# 7C11 Calculating Formula Relief

a. Definition. Formula relief is a mechanism by which the CO determines the compensation for the loss suffered by a particular class and then divides the financial compensation (usually, though not necessarily, pro rata) among all the members of that class. Under a formula, it is possible that some individuals will receive less than their total losses and some will receive more. This outcome is the consequence of approximating losses in a situation where it is unrealistic to precisely compute individual losses.

b. When to Use. OFCCP will pursue formula relief wherever it is impossible or impractical to determine individual relief; that is, when the number of actual victims of discrimination is large, their identities are unknown or the variables and information needed to calculate individual relief are not available. Sometimes the CO knows the identity of the victims, but it is so difficult to trace their losses and mitigation earnings that the CO can only estimate them. One common situation when the CO uses a formula to determine relief are when the number of class members exceeds the number of vacancies and when it is impossible to determine the class members who would have been selected absent discrimination because the minimum objective qualifications are easily met.

c. Measuring Losses. To determine the losses, the CO must take into consideration the components listed below.

1. Shortfall Method. When the number of class members exceeds the total number of opportunities, a “shortfall vacancies” approach is appropriate for computing the amount of back pay for the class. For example, assume a situation where there are 50 black and 50 white applicants, all of whom possess the required qualifications, seeking 20 jobs. Nineteen whites and one black were hired. The difference between the actual number of blacks hired (1) and the expected number of black hires (10) represents the shortfall (9). Shortfall vacancies do not limit the number of individuals entitled to relief. Instead, the contractor distributes the amount of money attributable to those vacancies to the whole class. In this example, the earnings attributable to the nine shortfall positions will be distributed to the 49 qualified black applicants. Shortfall vacancies are utilized as part of an approximation of class-wide loss.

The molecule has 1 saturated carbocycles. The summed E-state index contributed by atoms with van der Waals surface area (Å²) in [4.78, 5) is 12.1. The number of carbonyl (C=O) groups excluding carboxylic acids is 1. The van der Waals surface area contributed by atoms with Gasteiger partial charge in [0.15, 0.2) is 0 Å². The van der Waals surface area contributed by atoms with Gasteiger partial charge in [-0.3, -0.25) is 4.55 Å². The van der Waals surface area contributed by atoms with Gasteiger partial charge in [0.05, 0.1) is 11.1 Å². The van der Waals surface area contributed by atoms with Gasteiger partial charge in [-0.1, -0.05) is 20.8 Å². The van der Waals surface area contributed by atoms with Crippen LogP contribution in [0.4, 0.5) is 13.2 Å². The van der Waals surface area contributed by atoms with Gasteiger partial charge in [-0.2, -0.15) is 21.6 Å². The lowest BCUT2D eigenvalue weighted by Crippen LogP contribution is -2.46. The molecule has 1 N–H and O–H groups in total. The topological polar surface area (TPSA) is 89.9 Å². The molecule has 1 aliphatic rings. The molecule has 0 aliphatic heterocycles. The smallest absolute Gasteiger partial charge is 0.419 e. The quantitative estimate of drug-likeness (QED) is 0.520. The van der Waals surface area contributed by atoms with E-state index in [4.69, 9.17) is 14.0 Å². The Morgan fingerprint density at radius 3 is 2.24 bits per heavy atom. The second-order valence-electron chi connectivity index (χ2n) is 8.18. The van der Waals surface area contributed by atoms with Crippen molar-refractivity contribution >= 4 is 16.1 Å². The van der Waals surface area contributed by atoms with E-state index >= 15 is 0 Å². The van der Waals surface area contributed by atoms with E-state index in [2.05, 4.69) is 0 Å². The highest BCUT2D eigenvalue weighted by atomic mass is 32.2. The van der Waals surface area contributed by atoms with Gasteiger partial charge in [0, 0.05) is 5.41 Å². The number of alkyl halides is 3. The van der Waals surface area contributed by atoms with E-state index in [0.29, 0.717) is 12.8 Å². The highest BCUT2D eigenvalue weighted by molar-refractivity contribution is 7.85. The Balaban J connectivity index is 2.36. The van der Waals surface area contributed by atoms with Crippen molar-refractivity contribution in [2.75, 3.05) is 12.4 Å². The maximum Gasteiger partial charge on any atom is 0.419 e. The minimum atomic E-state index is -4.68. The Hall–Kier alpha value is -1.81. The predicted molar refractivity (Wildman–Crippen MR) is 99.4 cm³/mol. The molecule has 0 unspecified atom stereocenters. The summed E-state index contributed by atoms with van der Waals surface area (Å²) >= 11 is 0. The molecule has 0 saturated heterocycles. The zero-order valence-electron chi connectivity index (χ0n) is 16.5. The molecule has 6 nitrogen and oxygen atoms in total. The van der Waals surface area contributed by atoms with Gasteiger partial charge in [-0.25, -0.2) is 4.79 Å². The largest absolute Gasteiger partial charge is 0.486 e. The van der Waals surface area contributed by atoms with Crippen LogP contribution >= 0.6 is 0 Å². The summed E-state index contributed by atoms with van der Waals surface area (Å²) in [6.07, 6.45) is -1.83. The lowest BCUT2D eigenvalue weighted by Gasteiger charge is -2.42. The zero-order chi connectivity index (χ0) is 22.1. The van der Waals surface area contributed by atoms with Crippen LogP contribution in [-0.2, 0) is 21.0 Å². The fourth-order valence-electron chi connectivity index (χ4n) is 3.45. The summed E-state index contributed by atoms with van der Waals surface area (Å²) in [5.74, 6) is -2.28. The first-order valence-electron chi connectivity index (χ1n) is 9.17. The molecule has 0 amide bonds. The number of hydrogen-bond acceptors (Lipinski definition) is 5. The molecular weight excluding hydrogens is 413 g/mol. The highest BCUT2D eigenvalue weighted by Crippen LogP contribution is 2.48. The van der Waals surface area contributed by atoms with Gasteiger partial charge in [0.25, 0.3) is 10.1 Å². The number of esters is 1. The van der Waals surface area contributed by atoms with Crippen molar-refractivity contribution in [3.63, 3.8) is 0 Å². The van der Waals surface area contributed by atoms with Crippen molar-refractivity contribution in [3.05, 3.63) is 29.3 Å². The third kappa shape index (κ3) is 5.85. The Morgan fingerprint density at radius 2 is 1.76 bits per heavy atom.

2. Averaging Method. Not all formulas require the CO to look at shortfalls. There are other reasons to use a formula other than the fact that there are more victims than vacancies. For example, suppose there is a case in which the major claim is that the contractor placed the hired men and women into sex-segregated departments. In such a situation, the CO may want to compare the average salary earned by men with a given level of seniority to the average salary earned by women with the same seniority. The difference in average salary defines the measure of back pay to be awarded to each woman in that seniority group. The formula devised should be designed to address the particular violation found.

3. Computing Lost Earnings. Because the formula approach represents a compromise, it is extremely important to account fully for all the earnings attributable to a particular vacancy in computing losses such as interest, interim raises, promotion potential (i.e., the earnings associated with all of the promotions the persons would have received had they not been discriminated against in the first place), overtime and shift differential, and any other additions to wages or salary such as bonuses or benefits.

d. Contractor’s Response. The CO must inform the contractor of the name of each member of the class for whom the CO is seeking formula relief. All affected class members are entitled to relief unless the contractor provides a reason that the class member is not a victim. For example, the class member applied outside of the scope of the period at issue or occurs multiple times in the class list as a duplicate. Individuals who were not qualified should have been eliminated from the class at the liability phase. Each class member the contractor cannot eliminate from the class will receive his or her share of the formula relief. Even if the contractor cannot eliminate an individual from the group entitled to relief, it may raise defenses to reduce an individual’s claim to relief.

e. Distribution of Remedy. When using the formula approach, the agreed upon remedy is shared by all members of the class. The CO divides the amount of money that represents the group’s lost wages among the members of the class either on a pro rata basis or some other equitable basis. The CO may decide on a method of distribution based upon the facts of the case. For example, if the CO identified an incumbent class that was denied promotions or assigned to lower paying jobs, the contractor controlled their interim earnings. In that situation, a distribution based upon the number of months in the employer’s workforce might be most appropriate. With a rejected applicant class, the CO might decide that a simple per capita distribution makes more sense.